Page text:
Start Your Engines!  Cars and Stars of the Indy 500
Apr
14
to Oct 8

Start Your Engines! Cars and Stars of the Indy 500

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 1914 Duesenberg driven by Eddie Rickenbacker. Photo courtesy of Indianapolis Motor Speedway Museum.

1914 Duesenberg driven by Eddie Rickenbacker. Photo courtesy of Indianapolis Motor Speedway Museum.

The crown jewel of American motorsports is coming to Heritage Museums & Gardens! Start Your Engines! Cars and Stars of the Indy 500 will be opening on April 14, 2018 with some of the most renowned cars from this high-octane event.

Since 1911, the Indy 500—a 200-lap, 500-mile endurance race—has captivated fans and created race car legends. Twenty iconic Indy 500 race and pace cars will be on display— from the 1914 Duesenberg driven by Eddie Rickenbacker to the 2016 NAPA winner driven by Alexander Rossi. The exhibit captures all the excitement of the Indy 500, with photos and videos from the races, race equipment worn by the winners, memorabilia, and the sights and sounds of the race. Visitors even have the chance to sit in a real Indy racer as well as enjoy a number of programs and events related to the exhibit.

Start Your Engines! Cars and Stars of the Indy 500 will be located in the Automobile Gallery, which is a reproduction of the Round Stone Barn at Hancock Shaker Village.

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The Shape of Speed
Jun
16
to Sep 16

The Shape of Speed

A special exhibition debuting at the Portland Museum of Art in Summer 2018. Featuring 18 rare streamlined automobiles and motorcycles, The Shape of Speed, guest curated by author Ken Gross, opens June 16 and will be on view through September 16, 2018.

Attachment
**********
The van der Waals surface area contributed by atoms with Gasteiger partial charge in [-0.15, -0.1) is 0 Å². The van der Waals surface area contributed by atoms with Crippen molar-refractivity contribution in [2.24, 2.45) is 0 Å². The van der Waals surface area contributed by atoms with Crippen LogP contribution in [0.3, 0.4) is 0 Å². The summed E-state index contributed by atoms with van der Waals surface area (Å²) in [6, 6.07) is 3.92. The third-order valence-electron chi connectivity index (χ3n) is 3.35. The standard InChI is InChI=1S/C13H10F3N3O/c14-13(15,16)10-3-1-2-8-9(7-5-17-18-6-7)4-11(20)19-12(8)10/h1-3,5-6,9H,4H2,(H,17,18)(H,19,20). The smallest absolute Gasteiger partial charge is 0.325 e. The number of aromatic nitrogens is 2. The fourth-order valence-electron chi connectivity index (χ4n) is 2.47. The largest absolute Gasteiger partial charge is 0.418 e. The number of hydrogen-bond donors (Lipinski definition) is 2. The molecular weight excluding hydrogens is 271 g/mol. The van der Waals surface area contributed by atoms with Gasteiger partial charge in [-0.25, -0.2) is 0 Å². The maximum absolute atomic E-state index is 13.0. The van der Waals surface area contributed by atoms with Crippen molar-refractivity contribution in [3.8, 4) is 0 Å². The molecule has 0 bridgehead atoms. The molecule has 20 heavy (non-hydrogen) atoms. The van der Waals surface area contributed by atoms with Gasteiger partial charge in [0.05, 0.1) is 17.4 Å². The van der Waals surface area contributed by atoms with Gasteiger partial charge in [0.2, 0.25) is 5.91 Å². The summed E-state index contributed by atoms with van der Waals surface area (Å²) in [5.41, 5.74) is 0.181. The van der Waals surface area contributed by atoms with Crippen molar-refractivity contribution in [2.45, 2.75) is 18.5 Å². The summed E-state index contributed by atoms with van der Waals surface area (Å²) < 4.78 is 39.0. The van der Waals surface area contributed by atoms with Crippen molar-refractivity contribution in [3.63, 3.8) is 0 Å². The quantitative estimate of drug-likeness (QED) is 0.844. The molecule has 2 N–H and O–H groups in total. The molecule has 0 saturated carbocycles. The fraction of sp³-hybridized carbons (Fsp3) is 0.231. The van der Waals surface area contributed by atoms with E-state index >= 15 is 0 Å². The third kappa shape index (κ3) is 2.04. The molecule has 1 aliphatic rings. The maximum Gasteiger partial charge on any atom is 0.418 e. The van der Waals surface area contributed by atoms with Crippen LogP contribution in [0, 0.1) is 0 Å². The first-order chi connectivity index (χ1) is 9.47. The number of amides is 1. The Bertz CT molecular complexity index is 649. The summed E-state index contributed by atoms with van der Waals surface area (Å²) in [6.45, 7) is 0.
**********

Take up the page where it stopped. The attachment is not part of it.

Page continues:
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Art of the Automobile: 2018 Spring Expo
Apr
28
12:00 PM12:00

Art of the Automobile: 2018 Spring Expo

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Art of the Automobile returns to City Hall Plaza Saturday April 28th from 12PM to 5 PM.

Art of the Automobile is proud to be an Artweek Massachusetts event. We are a unique educational motorsport event, showcased in the City of Boston that allows participants from Automotive collectors and enthusiasts of all levels to join in putting on a display for the general public. This spring's event benefactor, the Martin Richard Foundation(TeamMR8.org), allows our Automotive community to 'foster greater togetherness, compassion, peace and kindness in our communities through activities that build bridges and bring people together'.

Spectating is free, but if you want to display a vehicle on the plaza, you will need to make a donation to the Martin Richard Foundation. The field is open to cars of any particular interest and is limited to the first 100 (includes lunch and cocktails for participants).

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Cars at the Capital
Mar
30
to Apr 2

Cars at the Capital

 Casey Maxon | Historic Vehicle Association

Casey Maxon | Historic Vehicle Association

An exhibition of five historically significant automotive treasures will take place in the Nation’s Capital starting this month.  The Historic Vehicle Association’s (HVA) annual Cars at the Capital has been expanded in 2018 and will take place March 30 through April 30.  A total of five vehicles will be displayed during the month-long one-of-a-kind exhibition in the HVA’s lighted glass display case.  Located on the walkway between the Smithsonian National Air and Space Museum and the National Gallery of Art, the exhibition is free to the public.  Vehicle display schedule is as follows: